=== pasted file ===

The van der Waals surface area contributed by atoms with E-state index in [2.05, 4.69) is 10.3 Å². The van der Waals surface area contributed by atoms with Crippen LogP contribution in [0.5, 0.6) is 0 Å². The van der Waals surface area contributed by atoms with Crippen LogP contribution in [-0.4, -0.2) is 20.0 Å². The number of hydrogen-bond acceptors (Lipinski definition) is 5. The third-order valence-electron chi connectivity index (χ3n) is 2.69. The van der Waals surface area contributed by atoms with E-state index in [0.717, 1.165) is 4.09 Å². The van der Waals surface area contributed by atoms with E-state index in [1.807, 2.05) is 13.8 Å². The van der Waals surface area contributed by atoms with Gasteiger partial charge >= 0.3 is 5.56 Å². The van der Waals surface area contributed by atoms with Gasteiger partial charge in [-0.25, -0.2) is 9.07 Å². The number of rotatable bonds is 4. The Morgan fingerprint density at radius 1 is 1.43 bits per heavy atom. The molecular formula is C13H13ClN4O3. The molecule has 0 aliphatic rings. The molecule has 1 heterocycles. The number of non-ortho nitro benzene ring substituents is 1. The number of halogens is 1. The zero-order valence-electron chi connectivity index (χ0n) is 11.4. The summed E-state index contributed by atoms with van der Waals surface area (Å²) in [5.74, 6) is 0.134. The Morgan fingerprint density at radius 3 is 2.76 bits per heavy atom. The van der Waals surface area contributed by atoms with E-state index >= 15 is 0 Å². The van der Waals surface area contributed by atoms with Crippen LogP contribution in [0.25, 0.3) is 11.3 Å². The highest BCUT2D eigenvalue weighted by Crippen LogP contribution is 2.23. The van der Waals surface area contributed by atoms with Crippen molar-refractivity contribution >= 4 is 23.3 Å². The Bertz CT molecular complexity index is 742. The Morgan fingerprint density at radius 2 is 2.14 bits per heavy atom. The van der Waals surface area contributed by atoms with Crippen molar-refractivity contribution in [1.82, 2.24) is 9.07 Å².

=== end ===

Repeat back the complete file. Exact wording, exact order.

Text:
The van der Waals surface area contributed by atoms with E-state index in [2.05, 4.69) is 10.3 Å². The van der Waals surface area contributed by atoms with Crippen LogP contribution in [0.5, 0.6) is 0 Å². The van der Waals surface area contributed by atoms with Crippen LogP contribution in [-0.4, -0.2) is 20.0 Å². The number of hydrogen-bond acceptors (Lipinski definition) is 5. The third-order valence-electron chi connectivity index (χ3n) is 2.69. The van der Waals surface area contributed by atoms with E-state index in [0.717, 1.165) is 4.09 Å². The van der Waals surface area contributed by atoms with E-state index in [1.807, 2.05) is 13.8 Å². The van der Waals surface area contributed by atoms with Gasteiger partial charge >= 0.3 is 5.56 Å². The van der Waals surface area contributed by atoms with Gasteiger partial charge in [-0.25, -0.2) is 9.07 Å². The number of rotatable bonds is 4. The Morgan fingerprint density at radius 1 is 1.43 bits per heavy atom. The molecular formula is C13H13ClN4O3. The molecule has 0 aliphatic rings. The molecule has 1 heterocycles. The number of non-ortho nitro benzene ring substituents is 1. The number of halogens is 1. The zero-order valence-electron chi connectivity index (χ0n) is 11.4. The summed E-state index contributed by atoms with van der Waals surface area (Å²) in [5.74, 6) is 0.134. The Morgan fingerprint density at radius 3 is 2.76 bits per heavy atom. The van der Waals surface area contributed by atoms with E-state index >= 15 is 0 Å². The van der Waals surface area contributed by atoms with Crippen LogP contribution in [0.25, 0.3) is 11.3 Å². The highest BCUT2D eigenvalue weighted by Crippen LogP contribution is 2.23. The van der Waals surface area contributed by atoms with Crippen molar-refractivity contribution >= 4 is 23.3 Å². The Bertz CT molecular complexity index is 742. The Morgan fingerprint density at radius 2 is 2.14 bits per heavy atom. The van der Waals surface area contributed by atoms with Crippen molar-refractivity contribution in [1.82, 2.24) is 9.07 Å².